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Charles Robert Darwin (1809–1882).  Origin of Species.
The Harvard Classics.  1909–14.
 
Introductory Note
 
 
CHARLES ROBERT DARWIN, born at Shrewsbury, England, on February 12, 1809, came of a family of remarkable intellectual distinction which is still sustained in the present generation. His father was a successful physician with remarkable powers of observation, and his grandfather was Erasmus Darwin, the well-known author of “The Botanic Garden.” He went to school at Shrewsbury, were he failed to profit from the strict classical curriculum there in force; nor did the regular professional courses at Edinburgh University, where he spent two years studying medicine, succeed in rousing his interest. In 1827 he was entered at Christ’s College, Cambridge, to study for the B. A. degree, preparatory to entering the Church; but while there his friendship with Henslow, the professor of botany, led to his enlarging his general scientific knowledge and finally to his joining the expedition of the “Beagle” in the capacity of naturalist. From this Darwin returned after a voyage of five years with a vast first-hand knowledge of geology and zoology, a reputation as a successful collector, and, most important of all, with the germinal ideas of his theory of evolution. The next few years were spent in working up the materials he had collected; but his health gave signs of breaking, and for the rest of his life he suffered constantly, but without complaint. With extraordinary courage and endurance he took up a life of seclusion and methodical regularity, and accomplished his colossal results in spite of the most severe physical handicap. He had married in 1839, and three years later he withdrew from London to the little village of Down, about sixteen miles out, where he spent the rest of his life. His custom, which was almost a method, was to work till he was on the verge of complete collapse, and then to take a holiday just sufficient to restore him to working condition.  1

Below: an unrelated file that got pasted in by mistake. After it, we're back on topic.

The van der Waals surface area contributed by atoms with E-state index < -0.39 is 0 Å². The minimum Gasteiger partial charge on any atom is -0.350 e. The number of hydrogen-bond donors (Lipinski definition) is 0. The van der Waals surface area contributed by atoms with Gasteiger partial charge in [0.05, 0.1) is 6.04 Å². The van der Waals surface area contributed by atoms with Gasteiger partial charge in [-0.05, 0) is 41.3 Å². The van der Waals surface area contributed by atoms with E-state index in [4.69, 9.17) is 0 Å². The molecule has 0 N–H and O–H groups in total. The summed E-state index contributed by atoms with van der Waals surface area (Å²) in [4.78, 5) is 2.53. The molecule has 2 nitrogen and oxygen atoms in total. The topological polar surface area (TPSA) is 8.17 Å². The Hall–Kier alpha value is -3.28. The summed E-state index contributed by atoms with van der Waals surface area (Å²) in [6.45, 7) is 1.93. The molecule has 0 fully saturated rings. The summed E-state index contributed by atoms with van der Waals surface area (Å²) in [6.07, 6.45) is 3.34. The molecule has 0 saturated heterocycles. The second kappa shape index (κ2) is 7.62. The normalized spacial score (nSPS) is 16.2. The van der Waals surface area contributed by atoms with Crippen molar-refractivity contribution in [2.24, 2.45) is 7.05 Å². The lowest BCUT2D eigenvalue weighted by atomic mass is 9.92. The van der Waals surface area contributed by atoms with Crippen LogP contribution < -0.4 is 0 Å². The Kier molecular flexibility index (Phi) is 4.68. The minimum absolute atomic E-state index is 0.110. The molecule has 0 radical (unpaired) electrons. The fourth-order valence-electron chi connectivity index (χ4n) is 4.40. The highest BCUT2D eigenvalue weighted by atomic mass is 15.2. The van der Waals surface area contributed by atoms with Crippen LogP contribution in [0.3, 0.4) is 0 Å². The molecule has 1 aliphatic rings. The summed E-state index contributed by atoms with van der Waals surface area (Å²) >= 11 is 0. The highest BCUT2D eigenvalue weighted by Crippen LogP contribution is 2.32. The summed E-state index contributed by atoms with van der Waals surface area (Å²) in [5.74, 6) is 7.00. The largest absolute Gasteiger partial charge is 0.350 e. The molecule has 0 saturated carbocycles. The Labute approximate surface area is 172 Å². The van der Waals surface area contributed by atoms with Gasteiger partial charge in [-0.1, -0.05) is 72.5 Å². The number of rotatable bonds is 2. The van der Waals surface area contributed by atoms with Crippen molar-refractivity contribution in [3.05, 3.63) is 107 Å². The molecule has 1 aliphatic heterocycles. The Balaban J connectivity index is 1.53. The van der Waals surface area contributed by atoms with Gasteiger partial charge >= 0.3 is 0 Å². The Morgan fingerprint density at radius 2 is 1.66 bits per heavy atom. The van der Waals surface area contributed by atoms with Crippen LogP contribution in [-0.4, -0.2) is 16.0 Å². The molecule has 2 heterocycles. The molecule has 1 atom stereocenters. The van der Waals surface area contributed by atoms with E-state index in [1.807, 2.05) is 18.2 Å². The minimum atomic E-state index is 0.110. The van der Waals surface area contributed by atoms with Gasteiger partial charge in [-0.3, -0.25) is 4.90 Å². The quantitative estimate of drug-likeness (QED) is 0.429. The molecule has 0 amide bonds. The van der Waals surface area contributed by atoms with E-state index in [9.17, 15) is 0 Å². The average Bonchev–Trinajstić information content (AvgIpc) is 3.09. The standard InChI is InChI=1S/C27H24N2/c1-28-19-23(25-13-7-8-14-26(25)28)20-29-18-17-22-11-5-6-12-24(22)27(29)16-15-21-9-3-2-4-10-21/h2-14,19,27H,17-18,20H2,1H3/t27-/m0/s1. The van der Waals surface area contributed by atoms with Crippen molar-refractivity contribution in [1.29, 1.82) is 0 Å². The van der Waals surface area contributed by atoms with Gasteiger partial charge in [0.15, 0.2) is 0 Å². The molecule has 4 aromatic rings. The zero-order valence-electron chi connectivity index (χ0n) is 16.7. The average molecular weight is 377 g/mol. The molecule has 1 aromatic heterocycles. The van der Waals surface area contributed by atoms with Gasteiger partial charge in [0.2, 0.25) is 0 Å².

As early as 1842 Darwin had thrown into rough form the outlines of his theory of evolution, but the enormous extent of the investigations he engaged in for the purpose of testing it led to a constant postponing of publication. Finally in June, 1858, A. R. Wallace sent him a manuscript containing a statement of an identical theory of the origin of species, which had been arrived at entirely independently. On the advice of Lyell, the geologist, and Hooker, the botanist, Wallace’s paper and a letter of Darwin’s of the previous year, in which he had outlined his theory to Asa Gray, were read together on July 1, 1858, and published by the Linnæan Society. In November of the following year “The Origin of Species” was published, and the great battle was begun between the old science and the new. This work was followed in 1868 by his “Variation of Animals and Plants under Domestication,” that in turn by the “Descent of Man” in 1871, and that again by “The Expression of the Emotions in Man and Animals.” Each of these books was the elaboration or complement of a section of its predecessor. The later years of Darwin’s life were chiefly devoted to botanical research, and resulted in a series of treatises of the highest scientific value. He died at Down on April 19, 1882, and is buried in Westminster Abbey.  2